Apple App Store cut is nothing to celebrate, says Epic Games’ Tim Sweeney

The Apple App Store cut is going to be reduced from 30% to 15% for smaller developers. This concession by the iPhone creator is sure to make a lot of app creators happy, but it has failed to impress Epic Games CEO Tim Sweeney who categorizes it as Apple seeking to “preserve their monopoly.”

A few months ago, Fortnite attempted to circumvent the 30% Apple App Store cut and Google Play cut by adding a “direct payment” option in the game. A few hours later, Apple removed the game from the App Store, prompting a lawsuit from Epic Games that is still ongoing. Apple has since appeared to make a concession to some developers by halving its revenue share for a portion of developers.

Lower Apple App Store cut is ‘hoping to remove enough critics’

Apple App Store cut iPhone developers

Apple made the announcement of the lower Apple App Store cut this morning. Any developers who make less than $1 million in revenue for a calendar year are eligible for (a lower 15% cut as opposed to the standard 30% cut). This reduction won’t be applied automatically; developers must apply to the program and re-apply in future should they exceed the $1 million revenue threshold.

The vast majority of Apple App Store developers and hobbyists certainly bring in less than $1 million a year and this move will help make it easier for them to turn a profit. However, it won’t have that large of an impact on Apple’s profits — analytics company Sensor Tower figures that only 4.9% of Apple’s revenue came from developers making less than $1 million a year, meaning that the vast majority will still come from larger developers facing the 30% revenue share.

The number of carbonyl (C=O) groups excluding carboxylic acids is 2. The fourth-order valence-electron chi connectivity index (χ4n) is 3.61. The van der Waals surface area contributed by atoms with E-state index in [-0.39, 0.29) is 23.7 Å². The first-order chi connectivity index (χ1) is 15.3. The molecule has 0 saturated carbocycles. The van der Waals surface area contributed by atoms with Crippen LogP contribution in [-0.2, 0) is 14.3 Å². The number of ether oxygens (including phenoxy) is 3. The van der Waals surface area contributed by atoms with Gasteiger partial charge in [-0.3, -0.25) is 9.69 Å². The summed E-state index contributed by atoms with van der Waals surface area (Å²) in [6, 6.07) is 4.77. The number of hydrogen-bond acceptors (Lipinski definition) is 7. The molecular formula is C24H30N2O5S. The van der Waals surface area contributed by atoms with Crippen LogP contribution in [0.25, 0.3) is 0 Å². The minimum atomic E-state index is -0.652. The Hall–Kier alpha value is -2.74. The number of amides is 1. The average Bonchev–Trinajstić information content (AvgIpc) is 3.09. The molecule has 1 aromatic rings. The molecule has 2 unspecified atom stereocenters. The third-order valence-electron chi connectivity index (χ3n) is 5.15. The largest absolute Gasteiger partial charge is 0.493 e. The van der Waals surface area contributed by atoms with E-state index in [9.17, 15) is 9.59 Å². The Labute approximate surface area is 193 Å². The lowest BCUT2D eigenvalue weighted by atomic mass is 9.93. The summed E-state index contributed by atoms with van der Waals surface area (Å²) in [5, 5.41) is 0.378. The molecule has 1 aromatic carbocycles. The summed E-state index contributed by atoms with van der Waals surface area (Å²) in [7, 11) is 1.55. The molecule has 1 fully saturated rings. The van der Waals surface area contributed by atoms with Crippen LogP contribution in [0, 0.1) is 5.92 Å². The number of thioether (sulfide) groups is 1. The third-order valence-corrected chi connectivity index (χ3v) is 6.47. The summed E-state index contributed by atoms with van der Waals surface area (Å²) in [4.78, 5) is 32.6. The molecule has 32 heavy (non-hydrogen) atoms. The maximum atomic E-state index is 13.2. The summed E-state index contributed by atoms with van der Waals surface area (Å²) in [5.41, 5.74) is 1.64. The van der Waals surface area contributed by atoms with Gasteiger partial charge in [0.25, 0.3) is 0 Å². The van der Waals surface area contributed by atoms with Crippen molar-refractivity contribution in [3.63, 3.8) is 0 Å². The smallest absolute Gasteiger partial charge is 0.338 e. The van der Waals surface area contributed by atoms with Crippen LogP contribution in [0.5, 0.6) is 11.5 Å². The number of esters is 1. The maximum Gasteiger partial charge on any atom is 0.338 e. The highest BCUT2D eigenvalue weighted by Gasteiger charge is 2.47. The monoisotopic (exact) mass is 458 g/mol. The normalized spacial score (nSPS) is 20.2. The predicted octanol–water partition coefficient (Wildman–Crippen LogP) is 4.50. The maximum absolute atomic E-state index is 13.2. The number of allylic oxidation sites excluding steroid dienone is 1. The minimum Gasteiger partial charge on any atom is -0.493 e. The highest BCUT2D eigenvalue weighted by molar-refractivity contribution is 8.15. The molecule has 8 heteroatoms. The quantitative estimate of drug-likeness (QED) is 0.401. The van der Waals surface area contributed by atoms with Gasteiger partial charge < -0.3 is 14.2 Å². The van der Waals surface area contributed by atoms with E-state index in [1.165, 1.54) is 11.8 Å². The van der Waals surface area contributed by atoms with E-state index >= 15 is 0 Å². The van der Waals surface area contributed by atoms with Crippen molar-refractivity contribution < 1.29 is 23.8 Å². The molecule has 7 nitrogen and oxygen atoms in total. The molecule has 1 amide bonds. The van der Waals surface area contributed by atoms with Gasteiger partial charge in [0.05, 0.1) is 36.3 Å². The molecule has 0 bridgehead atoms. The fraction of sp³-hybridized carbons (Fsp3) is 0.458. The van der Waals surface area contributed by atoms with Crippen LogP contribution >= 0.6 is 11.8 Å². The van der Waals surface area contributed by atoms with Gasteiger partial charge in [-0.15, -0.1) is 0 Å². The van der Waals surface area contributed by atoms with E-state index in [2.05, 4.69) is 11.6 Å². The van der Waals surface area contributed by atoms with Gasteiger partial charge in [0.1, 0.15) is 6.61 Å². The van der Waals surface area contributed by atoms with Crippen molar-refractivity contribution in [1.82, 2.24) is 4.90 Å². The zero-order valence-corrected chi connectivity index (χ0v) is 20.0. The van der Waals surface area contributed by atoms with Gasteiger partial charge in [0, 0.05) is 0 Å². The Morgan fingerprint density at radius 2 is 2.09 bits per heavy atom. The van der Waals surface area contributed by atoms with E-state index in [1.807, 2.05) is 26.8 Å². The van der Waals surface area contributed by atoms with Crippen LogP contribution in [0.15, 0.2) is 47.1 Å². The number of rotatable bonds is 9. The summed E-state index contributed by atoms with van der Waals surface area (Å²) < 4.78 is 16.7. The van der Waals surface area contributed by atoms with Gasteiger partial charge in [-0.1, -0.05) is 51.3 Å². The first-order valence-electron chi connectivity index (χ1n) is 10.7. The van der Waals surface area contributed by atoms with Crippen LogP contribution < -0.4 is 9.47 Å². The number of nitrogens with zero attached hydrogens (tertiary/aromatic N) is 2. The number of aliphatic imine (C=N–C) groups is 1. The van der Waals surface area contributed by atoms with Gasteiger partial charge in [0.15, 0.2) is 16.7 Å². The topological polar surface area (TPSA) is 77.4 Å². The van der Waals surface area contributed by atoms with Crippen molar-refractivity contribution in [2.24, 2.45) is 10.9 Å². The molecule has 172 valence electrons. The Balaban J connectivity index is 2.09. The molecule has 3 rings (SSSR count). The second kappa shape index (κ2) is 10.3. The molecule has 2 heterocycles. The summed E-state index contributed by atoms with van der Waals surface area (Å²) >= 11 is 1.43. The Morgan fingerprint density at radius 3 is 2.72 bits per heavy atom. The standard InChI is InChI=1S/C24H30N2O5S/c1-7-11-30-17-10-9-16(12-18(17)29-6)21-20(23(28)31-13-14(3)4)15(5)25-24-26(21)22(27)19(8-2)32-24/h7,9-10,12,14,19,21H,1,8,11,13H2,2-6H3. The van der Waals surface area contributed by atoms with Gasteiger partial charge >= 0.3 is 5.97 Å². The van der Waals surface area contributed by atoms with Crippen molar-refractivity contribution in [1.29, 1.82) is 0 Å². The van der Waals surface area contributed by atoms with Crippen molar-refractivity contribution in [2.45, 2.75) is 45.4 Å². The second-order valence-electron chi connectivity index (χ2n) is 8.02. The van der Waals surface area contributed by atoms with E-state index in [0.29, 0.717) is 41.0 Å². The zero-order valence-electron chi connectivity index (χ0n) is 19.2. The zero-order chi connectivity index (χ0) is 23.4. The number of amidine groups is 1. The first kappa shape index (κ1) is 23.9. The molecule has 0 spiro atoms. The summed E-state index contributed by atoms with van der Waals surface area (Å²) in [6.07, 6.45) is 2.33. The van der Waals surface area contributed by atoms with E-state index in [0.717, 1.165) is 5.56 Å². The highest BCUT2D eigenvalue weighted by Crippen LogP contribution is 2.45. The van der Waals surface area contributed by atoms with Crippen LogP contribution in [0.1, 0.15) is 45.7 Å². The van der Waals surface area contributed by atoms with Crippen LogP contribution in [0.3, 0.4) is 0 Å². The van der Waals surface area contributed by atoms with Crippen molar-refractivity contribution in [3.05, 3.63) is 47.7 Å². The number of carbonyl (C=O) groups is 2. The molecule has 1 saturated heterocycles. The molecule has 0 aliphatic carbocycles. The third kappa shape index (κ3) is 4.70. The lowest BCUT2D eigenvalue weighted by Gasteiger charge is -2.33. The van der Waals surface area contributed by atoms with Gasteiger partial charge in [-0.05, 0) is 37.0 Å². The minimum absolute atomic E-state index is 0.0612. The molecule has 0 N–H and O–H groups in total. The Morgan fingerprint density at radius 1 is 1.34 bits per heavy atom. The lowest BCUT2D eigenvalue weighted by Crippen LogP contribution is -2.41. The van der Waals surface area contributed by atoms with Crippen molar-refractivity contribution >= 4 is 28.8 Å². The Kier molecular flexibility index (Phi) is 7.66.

“This would be something to celebrate were it not a calculated move by Apple to divide app creators and preserve their monopoly on stores and payments, again breaking the promise of treating all developers equally,” Epic Games’ CEO Tim Sweeney said to Reuters.

“Apple is hoping to remove enough critics that they can get away with their blockade on competition and 30% tax on most in-app purchases,” he added.

For now, both Epic Games and Apple are embroiled in a lawsuit that is likely to stretch well into 2021. Smaller developers are sure to be happy with this latest move from Apple, but it doesn’t change the fundamental argument put forth by Epic Games. It will likely be some time before this matter is truly resolved, although there is one upside: players will likely be able to get Fortnite on iOS again much sooner.